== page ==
What then should we do with said data? In addition to allowing you to stream data between Netdata instances as we did in our prior post, you can also stream to various databases, both standard and specialized.

As we are exploring TICK stack, we will stream our metrics data into InfluxDB, a specialized time-series database.

InfluxDB

InfluxDB is the “I” in TICK Stack. InfluxDB is a time series database, designed specifically for metrics and event data. This is a good thing, as we have quite an extensive set of system metrics provided by Netdata that we will want to retain so we can observe trends over time or search for anomalies.

In this post we will configure InfluxDB to receive data from Netdata. Additionally, we will reconfigure our Netdata proxy node to ship metric data to InfluxDB.

The following sections rely heavily on the Ansible playbooks from Larry Smith Jr. A basic understanding of Ansible is assumed

Netdata - Configure Netdata to export metrics

Take a moment to review the configuration and metrics collection architecture from our first post.

Reviewed? Good. While Netdata will allow us to ship metrics data from each installed instance of Netdata, this can be quite noisy, or not otherwise provide the control you would like. Fortunately, the configuration to send metrics data is the same in either case.

One other consideration when shipping data from Netdata to InfluxDB, is how best to take the data in. Netdata supports different data export types: graphite, opentsdb, json, and prometheus. Our environment will be configured to send data using the opentsdb telnet interface.

Note: As none of these are native to InfluxDB, they are exceedingly difficult to use with InfluxDB-Relay.

To reconfigure your Netdata proxy using the ansible-netdata role, the following playbook can be used:

---
- hosts: netdata-proxies
  vars:
    netdata_configure_archive: true
    netdata_archive_enabled: 'yes'
    netdata_archive_type: 'opentsdb'
    netdata_archive_destination: ":4242"
    netdata_archive_prefix: 'netdata'
    netdata_archive_data_source: 'average'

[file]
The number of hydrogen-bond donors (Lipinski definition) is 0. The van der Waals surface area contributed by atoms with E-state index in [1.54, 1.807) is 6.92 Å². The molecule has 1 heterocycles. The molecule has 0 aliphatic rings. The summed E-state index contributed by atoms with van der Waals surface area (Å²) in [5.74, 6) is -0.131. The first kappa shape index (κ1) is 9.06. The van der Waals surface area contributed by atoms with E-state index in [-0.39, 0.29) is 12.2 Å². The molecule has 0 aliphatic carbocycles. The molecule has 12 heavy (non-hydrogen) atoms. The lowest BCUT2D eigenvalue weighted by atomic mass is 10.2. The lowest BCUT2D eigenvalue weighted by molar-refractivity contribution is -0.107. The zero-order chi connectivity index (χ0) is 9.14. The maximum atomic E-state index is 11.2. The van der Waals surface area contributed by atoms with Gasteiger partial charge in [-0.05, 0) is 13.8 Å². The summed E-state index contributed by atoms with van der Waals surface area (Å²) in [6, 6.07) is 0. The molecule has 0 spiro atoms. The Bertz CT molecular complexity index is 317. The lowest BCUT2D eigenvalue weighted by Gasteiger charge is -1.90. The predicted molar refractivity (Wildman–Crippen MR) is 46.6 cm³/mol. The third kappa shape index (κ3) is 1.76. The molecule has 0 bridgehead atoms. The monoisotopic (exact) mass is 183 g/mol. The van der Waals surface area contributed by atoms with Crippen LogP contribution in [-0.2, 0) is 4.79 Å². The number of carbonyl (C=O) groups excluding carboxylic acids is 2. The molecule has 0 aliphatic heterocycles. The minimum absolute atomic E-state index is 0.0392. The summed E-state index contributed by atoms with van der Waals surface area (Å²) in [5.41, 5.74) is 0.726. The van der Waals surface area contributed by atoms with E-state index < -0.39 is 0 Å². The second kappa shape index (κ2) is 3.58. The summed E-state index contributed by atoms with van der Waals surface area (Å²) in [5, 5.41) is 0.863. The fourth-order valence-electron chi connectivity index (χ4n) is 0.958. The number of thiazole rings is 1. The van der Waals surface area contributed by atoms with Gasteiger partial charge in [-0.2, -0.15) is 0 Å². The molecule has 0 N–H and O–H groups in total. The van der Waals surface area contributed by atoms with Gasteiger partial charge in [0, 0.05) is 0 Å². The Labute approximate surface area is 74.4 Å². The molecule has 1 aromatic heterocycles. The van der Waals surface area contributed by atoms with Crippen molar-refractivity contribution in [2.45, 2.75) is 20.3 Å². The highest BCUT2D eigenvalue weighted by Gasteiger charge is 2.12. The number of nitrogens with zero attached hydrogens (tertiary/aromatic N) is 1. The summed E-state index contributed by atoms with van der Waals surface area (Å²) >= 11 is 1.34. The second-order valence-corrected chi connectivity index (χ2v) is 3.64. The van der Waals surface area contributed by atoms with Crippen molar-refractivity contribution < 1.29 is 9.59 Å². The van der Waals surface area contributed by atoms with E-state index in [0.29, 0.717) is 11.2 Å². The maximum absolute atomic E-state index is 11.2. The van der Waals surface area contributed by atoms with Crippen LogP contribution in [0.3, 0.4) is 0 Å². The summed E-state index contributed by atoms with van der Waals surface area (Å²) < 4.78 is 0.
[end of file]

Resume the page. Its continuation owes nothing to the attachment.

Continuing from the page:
netdata_archive_update: 1
    netdata_archive_buffer_on_failures: 30
    netdata_archive_timeout: 20000
    netdata_archive_send_names: true
  roles:
    - role: ansible-netdata

The variables above tell netdata to:

  • Archive data to a backend
  • Enable said backend (as netdata only supports one at a time)
  • Configure the opentsdb protocol to send data
  • Configure the host and port to send to

Additionally, it configures some additional features:

  • Send data once a second
  • Keep 30 seconds of data in case of connection issues
  • Send field names instead of UUID
  • Specify connection timeout in milliseconds

Once this playbook has run, your netdata instance will start shipping data. Or, trying to anyways, we haven’t yet installed and configured InfluxDB to capture it. Let’s do that now.

InfluxDB - Install and configure InfluxDB

As discussed above, InfluxDB is a stable, reliable, timeseries database. Tuned for storing our metrics for long term trending. For this environment we are going to install a single small node. Optimizing and scaling are a topic in and of themselves. To ease installation and maintenance, InfluxDB will be installed using the ansible-influxdb role.

The following Ansible playbook configures the ansible-influxdb role to listen for opentsdb messages from our Netdata instance.

---
- hosts: influxdb
  vars:
    influxdb_config: true
    influxdb_version: 1.5.1
    influxdb_admin:
      enabled: true
      bind_address: "0.0.0.0"
    influxdb_opentsdb:
      database: netdata
      enabled: true
    influxdb_databases:
      - host: localhost
        name: netdata
        state: present
  roles:
    - role: ansible-influxdb

A quick breakdown of the settings supplied:

  • Configure influxdb rather than use the default config
  • Use influxdb 1.5.1
  • Enable the admin interface